While in global markets bitcoin (BTC) is sold at prices around 58,000 USD, in the markets of South Korea cryptocurrency is traded at a price of 66,000 USD, which in English is called the Kimchi effect or “Kimchi Premium”.
The Kimchi effect is the difference in the price that bitcoin (BTC) and other cryptocurrencies have in South Korean markets compared to stock exchanges in other parts of the world.
Currently, for example, the price of BTC is 77 million Korean won (KRV), which is equivalent to 68,200 dollars, on the Bithumb stock exchange, according to TradingView. On Corbit, the second South Korean stock exchange, BTC trades 76 million KRV, which corresponds to 66,000 US dollars. Meanwhile, the global average price of BTC is $ 58,000, according to the cryptocurrency calculator CryptoNoticias.
As for ether (ETH), the cryptocurrency of Ethereum, it is traded on Korean stock exchanges with a little more than 2,400 US dollars, according to TradingView, when its global average price is 2,100 US dollars, according to CoinMarketCap.
The Kimchi effect was formally studied in 2018 by researchers at the University of Calgary, located in Canada, in connection with the phenomenon in question between 2016 and 2018, where the price of BTC differed by almost 5% on South Korean stock exchanges.
Although this phenomenon could be interpreted as perhaps an increase in demand for BTC in South Korea, the study attributed the Kimchi effect in part to the additional costs that Koreans have to pay when acquiring bitcoin due to taxes and regulations. The study claims this BTC tends to trade more expensively in countries with fewer financial freedoms, where friction would be created.
Even though South Korea ranks 24th out of 178 countries with economic freedomsAccording to the index of economic freedom of the Heritage Foundation, new restrictions were recently approved for exchange offices in that country, according to specialized media.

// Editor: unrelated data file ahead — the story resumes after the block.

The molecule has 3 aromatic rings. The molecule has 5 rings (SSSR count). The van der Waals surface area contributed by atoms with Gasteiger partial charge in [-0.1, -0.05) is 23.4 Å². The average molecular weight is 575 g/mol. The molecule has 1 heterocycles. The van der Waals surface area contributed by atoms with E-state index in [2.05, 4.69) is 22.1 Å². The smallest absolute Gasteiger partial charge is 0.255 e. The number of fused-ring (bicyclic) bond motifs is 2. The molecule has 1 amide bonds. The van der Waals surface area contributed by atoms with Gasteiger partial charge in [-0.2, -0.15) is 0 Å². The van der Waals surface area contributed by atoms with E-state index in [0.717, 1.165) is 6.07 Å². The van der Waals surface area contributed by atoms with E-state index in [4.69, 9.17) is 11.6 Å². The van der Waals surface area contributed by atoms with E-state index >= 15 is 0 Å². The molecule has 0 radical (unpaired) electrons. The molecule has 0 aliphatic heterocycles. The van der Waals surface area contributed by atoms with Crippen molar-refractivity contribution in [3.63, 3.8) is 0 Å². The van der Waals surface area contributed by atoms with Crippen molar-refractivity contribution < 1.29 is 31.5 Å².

As of March 25, all cryptocurrency exchanges in South Korea had to register with the Financial Intelligence Unit (FIU) of the Financial Services Commission (FSC) of that country. This bureaucratic process is largely motivated by money laundering risks, taking into account the authorities, and could create bureaucratic obstacles to South Korean exchanges.
One of the affected stock exchanges is OKEk, which said that it will stop working in South Korea by April 7, 2021, fleeing from these regulations that will disable business in the country, as reported by CryptoNoticias.
Can you use the Kimchi effect? Probably not
While some traders might want to take advantage of the Kimchi effect, arbitrage between the rest of the world (cheaper) and South Korean (more expensive) markets, this would not be so easy becauseSouth Korean exchanges are banned from providing services to foreign clients.
Also, the obstacle for South Korean traders lies in the fact that other exchange houses in the world do not accept Korean wine (BLOOD). However, if a South Korean user finds a way to buy cheaper bitcoins abroad and sell them on the local market, he could certainly make a profitable trade.
It should be borne in mind that the user would be subject to the KIC policies of the stock exchange on which he operates, and probably implies the fulfillment of his tax obligations.